Developed countries are to provide climate finance to developing countries to assist them to implement the objectives of the United Nations Framework Convention on Climate Change (UNFCCC), according to the principle of ‘common but differentiated responsibility and respective capabilities’ set out in the convention.

In the 2009 Copenhagen Accord, the EU among other developed nations committed to mobilising USD 100 billion per year by 2020 in climate finance. Tracking the flow of this financial support is essential to achieve this target. The EEA supports the European Commission in keeping track of Member States’ climate contributions to recipient countries, annual updates of which are provided at each Conference of the Parties.

What the data are telling us

  • The total climate finance reported by the Member States continues to increase annually, keeping in sight the target of USD 100 billion.
  • In terms of the distribution of support, mitigation accounts for the largest share of the activities. Support for cross-cutting and adaptation activities has been slowly increasing over the last few years.
  • As in previous years, the breakdown of the financial flows by sector shows that a significant share of the EU climate finance in 2020 is allocated to unspecified sectors. Of the specified sectors, energy generation, distribution and efficiency received the highest allocation of climate finance, and agriculture the lowest.
  • The data differentiate the channels through which financial support is provided: bilateral, multilateral, regional and other channels. They are also disaggregated by financial instrument, showing that over the years the largest share of climate finance is provided in the form of grants.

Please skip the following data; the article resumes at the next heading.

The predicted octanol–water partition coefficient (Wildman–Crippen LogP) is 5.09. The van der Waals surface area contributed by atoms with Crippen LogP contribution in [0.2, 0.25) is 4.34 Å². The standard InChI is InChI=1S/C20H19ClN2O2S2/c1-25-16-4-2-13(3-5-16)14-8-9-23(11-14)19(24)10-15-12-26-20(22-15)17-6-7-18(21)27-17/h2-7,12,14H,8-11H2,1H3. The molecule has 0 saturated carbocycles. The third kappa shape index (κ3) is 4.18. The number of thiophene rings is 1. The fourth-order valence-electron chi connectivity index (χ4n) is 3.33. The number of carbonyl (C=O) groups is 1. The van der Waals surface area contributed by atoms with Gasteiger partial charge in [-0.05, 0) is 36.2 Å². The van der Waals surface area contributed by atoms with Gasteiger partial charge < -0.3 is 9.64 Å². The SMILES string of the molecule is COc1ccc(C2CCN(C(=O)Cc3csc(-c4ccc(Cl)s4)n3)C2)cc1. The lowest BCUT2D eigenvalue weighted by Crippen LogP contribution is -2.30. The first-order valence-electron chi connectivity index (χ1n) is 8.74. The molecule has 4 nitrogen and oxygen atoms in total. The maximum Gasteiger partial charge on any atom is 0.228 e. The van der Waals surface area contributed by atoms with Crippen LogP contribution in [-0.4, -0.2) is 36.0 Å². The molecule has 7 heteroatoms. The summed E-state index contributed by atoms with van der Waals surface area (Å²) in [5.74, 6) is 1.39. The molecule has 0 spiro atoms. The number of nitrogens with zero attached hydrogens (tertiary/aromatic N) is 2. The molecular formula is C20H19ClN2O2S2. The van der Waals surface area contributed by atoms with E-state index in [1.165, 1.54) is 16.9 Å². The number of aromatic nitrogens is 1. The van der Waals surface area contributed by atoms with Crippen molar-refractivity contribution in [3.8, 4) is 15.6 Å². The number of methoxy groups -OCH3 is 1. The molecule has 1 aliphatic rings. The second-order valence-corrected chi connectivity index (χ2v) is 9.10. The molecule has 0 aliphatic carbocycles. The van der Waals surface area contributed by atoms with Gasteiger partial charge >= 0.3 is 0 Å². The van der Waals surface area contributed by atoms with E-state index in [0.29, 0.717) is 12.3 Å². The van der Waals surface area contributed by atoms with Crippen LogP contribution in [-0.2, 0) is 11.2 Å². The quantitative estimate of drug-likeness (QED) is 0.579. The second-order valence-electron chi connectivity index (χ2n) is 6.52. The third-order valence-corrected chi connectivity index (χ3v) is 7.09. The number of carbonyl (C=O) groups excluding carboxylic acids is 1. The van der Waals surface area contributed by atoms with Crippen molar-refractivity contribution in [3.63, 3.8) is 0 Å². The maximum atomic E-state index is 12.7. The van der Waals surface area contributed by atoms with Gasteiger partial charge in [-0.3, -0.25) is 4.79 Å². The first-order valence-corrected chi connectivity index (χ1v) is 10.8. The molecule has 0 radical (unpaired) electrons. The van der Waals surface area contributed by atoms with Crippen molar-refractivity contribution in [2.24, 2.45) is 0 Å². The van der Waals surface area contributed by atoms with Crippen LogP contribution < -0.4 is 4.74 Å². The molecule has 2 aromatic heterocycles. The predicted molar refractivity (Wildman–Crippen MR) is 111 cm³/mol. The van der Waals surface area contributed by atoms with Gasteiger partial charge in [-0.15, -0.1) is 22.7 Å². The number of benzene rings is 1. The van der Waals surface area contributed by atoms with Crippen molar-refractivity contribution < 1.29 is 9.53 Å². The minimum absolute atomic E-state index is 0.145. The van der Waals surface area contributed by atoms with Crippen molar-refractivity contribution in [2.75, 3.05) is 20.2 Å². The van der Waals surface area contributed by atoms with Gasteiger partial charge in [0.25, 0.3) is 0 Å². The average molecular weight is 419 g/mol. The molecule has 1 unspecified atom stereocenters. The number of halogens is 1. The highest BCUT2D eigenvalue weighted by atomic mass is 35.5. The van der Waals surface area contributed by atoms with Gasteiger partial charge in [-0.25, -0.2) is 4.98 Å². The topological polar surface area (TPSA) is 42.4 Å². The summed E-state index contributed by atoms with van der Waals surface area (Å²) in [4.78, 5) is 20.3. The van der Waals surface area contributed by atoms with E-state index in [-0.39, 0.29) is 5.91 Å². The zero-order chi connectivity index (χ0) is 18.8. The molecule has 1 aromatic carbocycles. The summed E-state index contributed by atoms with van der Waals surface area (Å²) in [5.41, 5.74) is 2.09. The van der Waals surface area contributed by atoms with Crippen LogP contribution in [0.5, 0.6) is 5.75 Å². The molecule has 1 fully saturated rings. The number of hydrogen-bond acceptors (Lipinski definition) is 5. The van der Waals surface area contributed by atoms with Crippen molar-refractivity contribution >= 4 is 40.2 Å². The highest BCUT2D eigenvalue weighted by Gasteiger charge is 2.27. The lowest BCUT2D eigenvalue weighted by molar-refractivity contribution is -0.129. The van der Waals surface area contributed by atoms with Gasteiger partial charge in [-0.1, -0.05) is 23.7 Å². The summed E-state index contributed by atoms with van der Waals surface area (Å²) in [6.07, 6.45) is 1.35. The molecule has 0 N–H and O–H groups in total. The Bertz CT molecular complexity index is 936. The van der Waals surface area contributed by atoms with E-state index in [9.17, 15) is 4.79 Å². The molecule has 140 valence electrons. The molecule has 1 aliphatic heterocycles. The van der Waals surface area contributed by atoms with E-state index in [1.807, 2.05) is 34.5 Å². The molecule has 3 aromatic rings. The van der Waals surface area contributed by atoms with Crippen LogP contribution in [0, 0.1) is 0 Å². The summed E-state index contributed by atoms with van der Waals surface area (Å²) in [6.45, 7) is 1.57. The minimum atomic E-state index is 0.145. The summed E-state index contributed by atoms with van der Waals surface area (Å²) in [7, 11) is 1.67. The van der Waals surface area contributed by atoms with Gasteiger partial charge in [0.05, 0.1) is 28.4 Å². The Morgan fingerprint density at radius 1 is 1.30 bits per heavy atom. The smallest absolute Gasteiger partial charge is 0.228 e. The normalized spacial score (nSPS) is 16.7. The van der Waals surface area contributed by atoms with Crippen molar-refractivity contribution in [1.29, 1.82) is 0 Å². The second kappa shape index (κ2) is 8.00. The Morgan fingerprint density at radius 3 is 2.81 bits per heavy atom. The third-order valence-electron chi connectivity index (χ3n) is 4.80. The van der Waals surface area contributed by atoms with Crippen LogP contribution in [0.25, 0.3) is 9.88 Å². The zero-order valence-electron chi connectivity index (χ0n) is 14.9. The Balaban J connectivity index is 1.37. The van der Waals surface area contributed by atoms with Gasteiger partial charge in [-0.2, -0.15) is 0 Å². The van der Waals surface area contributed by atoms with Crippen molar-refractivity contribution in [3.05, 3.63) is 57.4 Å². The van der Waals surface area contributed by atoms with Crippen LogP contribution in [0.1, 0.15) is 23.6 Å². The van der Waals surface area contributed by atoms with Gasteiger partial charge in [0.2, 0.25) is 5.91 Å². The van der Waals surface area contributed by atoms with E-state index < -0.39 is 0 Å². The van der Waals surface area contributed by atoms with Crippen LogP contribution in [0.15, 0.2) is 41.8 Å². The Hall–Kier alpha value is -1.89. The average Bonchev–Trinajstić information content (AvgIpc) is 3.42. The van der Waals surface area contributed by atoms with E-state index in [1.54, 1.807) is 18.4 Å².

Reporting on climate finance is the cornerstone of the transparency framework under the Paris Agreement. Member States report on their climate finance contributions to developing countries under the UNFCCC in their national communications and biennial reports. Until September 2020, Member States were required to submit reports covering their financial flows for the previous calendar year under Article 16 of the EU Monitoring Mechanism Regulation via the European Environment Information and Observation Network (Eionet) [LINK] central data repository Reportnet[LINK] website.

In 2021, Member States report for the first time under the new Governance Regulation (EU) 2018/1999, which sets the basis for reporting on financial and technology support provided to developing countries and Reportnet 3. The implementing provisions of the new Regulation require Member States to report private support mobilised through public interventions in a structured and transparent way, as well as reporting grant equivalents of financial instruments. Despite this, there is scope to further increase the transparency of the data in terms of the consistency of reporting and comparability across Member States.